By Jim Cooperman
It may be time to dismiss the notion that humans are like frogs that are unable to notice when their watery environment heats up to the boiling point, as it is difficult now to not notice the growing impacts from climate change. So far this summer we have dodged the forest-fire bullet in the Shuswap, but half the summer is left and the sunny, hot weather is slated to continue.
After enduring countless slides this spring and close to flooding conditions, the weather shifted to extreme heat and drought. The first rainstorm was most welcome, but the rainfall was insufficient and the forest remains tinder dry. The second storm on Sunday came with extreme winds and many of us were without power for more than 24 hours.
Given the steadily increasing temperatures due to climate change, just what does the future hold?
Impacts have definitely increased over the last two decades and we can only expect more as the planet heats up. The Shuswap climate, along with the rest of the British Columbia Southern Interior, is expected to resemble Northern California and thus existing forests may indeed disappear. Already, many forests that have burned in recent years are not growing back.
The impacts and number of hectares burned from the fires this year in B.C. have already surpassed the 2003 firestorm year, and we are still just halfway through the fire season.
Numerous studies and reports made after the 2003 fires recommended that the province invest in mitigating wildfire risks by removing fuel sources. A plan was developed and $78-million dollars was spent – a pittance when one considers how much is spent fighting fires every year and the many millions needed to help evacuees.
How many homes and businesses have to burn before the provincial government gets serious about investing the money and resources needed to better protect forest-based communities? A provincial review identified approximately 688,000 hectares at risk from wildfire and only 10 percent has received mitigation work since 2003. Ideally, strips two kilometres wide should be fireproofed around every community. Any of the logs not suitable for lumber could be used for bio-fuel that when burned emit far less toxic smoke than during a wildfire.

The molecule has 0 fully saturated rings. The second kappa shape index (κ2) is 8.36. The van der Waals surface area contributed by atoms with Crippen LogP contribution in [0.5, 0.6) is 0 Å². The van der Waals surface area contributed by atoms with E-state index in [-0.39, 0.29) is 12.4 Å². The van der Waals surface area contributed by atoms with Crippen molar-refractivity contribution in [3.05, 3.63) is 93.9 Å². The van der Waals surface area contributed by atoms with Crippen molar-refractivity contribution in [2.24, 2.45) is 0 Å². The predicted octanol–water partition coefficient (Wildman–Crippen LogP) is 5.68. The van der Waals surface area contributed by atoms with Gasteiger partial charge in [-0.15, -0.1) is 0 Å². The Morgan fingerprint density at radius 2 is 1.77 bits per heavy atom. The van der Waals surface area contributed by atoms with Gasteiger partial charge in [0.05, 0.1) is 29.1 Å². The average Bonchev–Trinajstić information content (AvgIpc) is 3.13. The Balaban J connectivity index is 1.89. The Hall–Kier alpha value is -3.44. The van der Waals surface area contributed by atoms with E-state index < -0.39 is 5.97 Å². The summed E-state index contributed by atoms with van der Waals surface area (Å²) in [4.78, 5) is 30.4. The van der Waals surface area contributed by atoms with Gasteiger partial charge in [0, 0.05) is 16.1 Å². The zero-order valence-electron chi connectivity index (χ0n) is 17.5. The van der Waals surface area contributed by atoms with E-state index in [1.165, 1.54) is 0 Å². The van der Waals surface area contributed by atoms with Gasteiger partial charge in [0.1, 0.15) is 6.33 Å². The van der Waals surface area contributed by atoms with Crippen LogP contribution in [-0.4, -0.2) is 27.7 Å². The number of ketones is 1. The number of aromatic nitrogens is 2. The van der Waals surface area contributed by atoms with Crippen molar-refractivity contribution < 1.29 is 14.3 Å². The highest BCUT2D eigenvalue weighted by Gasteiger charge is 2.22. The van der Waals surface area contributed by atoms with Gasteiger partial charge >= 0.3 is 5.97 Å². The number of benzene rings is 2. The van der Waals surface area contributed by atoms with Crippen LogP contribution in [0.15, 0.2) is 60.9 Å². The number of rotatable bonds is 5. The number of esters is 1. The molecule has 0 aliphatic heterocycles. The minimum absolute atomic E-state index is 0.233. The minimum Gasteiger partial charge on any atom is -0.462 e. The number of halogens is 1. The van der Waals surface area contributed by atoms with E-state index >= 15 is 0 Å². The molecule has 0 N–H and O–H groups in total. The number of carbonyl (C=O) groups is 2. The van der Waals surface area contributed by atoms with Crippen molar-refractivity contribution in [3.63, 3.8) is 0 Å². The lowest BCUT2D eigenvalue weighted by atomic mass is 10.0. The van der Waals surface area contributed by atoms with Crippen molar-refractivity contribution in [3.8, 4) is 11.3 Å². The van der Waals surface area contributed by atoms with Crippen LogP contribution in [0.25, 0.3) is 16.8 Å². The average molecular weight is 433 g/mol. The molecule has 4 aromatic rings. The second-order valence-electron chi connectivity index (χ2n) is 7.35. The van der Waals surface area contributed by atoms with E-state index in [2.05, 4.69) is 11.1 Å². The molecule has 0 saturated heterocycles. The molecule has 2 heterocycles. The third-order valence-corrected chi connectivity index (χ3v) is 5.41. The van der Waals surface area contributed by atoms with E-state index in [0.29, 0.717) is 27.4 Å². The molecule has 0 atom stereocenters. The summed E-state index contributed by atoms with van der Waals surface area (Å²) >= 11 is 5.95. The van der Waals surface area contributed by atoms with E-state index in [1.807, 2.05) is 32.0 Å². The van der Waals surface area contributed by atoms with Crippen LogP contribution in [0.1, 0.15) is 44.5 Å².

Despite the Paris agreement and increased efforts across the world to utilize carbon-free energy production, the amount of carbon in the atmosphere continues to increase.
Globally, the average yearly temperature continues to increase, sea levels are rising, the ocean is becoming more acidic and, most alarming, the positive feedbacks are increasing. Methane is bubbling up from the permafrost and thawing northern lakes, further warming the planet; as more arctic ice melts, less sunlight is reflected back and the ocean warms further; and wildfires add yet more carbon to the atmosphere.
As the planet warms up we can expect more flooding, landslides, intense storms and forest fires. Yet, the unexpected impacts are what could be the most problematic. Smoke from wildfires is responsible for hundreds of thousands of premature deaths worldwide every year. Increased temperatures stress plants and could impact local agriculture. Higher temperatures also encourage diseases and facilitate insect infestations.
Despite the increased number of expected impacts, the Shuswap is likely to remain more livable than other areas. While there will be more extreme weather events, we do enjoy a climate that is typically cooler and moister than other parts of the province. This region’s diverse geography does help make it more resilient and thus better able to withstand the changes predicted.
One of the purposes for my book, Everything Shuswap, is to establish the “base case” for our region, so that unlike the frogs, we will be able to compare the future changes with what existed in the past.